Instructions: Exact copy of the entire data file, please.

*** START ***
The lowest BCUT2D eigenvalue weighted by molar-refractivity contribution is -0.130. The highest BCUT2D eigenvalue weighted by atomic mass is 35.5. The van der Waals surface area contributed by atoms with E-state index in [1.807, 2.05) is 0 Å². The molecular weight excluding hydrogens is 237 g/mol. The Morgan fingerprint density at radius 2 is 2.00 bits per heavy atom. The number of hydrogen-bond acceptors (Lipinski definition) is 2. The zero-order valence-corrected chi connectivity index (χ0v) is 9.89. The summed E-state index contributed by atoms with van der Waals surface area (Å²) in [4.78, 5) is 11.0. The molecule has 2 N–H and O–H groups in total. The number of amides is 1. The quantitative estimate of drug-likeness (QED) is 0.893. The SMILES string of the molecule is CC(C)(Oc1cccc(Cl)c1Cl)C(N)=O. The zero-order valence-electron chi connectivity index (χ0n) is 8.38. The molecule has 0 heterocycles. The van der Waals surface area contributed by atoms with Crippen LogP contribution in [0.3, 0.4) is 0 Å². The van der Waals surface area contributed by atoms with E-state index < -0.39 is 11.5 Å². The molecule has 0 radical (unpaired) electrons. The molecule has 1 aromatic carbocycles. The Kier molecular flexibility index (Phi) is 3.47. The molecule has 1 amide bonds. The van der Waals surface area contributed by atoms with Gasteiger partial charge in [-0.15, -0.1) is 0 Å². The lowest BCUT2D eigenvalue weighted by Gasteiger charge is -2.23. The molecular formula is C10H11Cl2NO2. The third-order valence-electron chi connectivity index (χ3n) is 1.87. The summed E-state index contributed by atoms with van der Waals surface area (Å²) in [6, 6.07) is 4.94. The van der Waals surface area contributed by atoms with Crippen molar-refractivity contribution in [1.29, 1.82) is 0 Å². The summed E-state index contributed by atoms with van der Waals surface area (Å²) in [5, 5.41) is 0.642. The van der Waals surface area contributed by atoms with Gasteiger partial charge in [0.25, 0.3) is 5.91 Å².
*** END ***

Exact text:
The lowest BCUT2D eigenvalue weighted by molar-refractivity contribution is -0.130. The highest BCUT2D eigenvalue weighted by atomic mass is 35.5. The van der Waals surface area contributed by atoms with E-state index in [1.807, 2.05) is 0 Å². The molecular weight excluding hydrogens is 237 g/mol. The Morgan fingerprint density at radius 2 is 2.00 bits per heavy atom. The number of hydrogen-bond acceptors (Lipinski definition) is 2. The zero-order valence-corrected chi connectivity index (χ0v) is 9.89. The summed E-state index contributed by atoms with van der Waals surface area (Å²) in [4.78, 5) is 11.0. The molecule has 2 N–H and O–H groups in total. The number of amides is 1. The quantitative estimate of drug-likeness (QED) is 0.893. The SMILES string of the molecule is CC(C)(Oc1cccc(Cl)c1Cl)C(N)=O. The zero-order valence-electron chi connectivity index (χ0n) is 8.38. The molecule has 0 heterocycles. The van der Waals surface area contributed by atoms with Crippen LogP contribution in [0.3, 0.4) is 0 Å². The van der Waals surface area contributed by atoms with E-state index < -0.39 is 11.5 Å². The molecule has 0 radical (unpaired) electrons. The molecule has 1 aromatic carbocycles. The Kier molecular flexibility index (Phi) is 3.47. The molecule has 1 amide bonds. The van der Waals surface area contributed by atoms with Gasteiger partial charge in [-0.15, -0.1) is 0 Å². The lowest BCUT2D eigenvalue weighted by Gasteiger charge is -2.23. The molecular formula is C10H11Cl2NO2. The third-order valence-electron chi connectivity index (χ3n) is 1.87. The summed E-state index contributed by atoms with van der Waals surface area (Å²) in [6, 6.07) is 4.94. The van der Waals surface area contributed by atoms with Crippen molar-refractivity contribution in [1.29, 1.82) is 0 Å². The summed E-state index contributed by atoms with van der Waals surface area (Å²) in [5, 5.41) is 0.642. The van der Waals surface area contributed by atoms with Gasteiger partial charge in [0.25, 0.3) is 5.91 Å².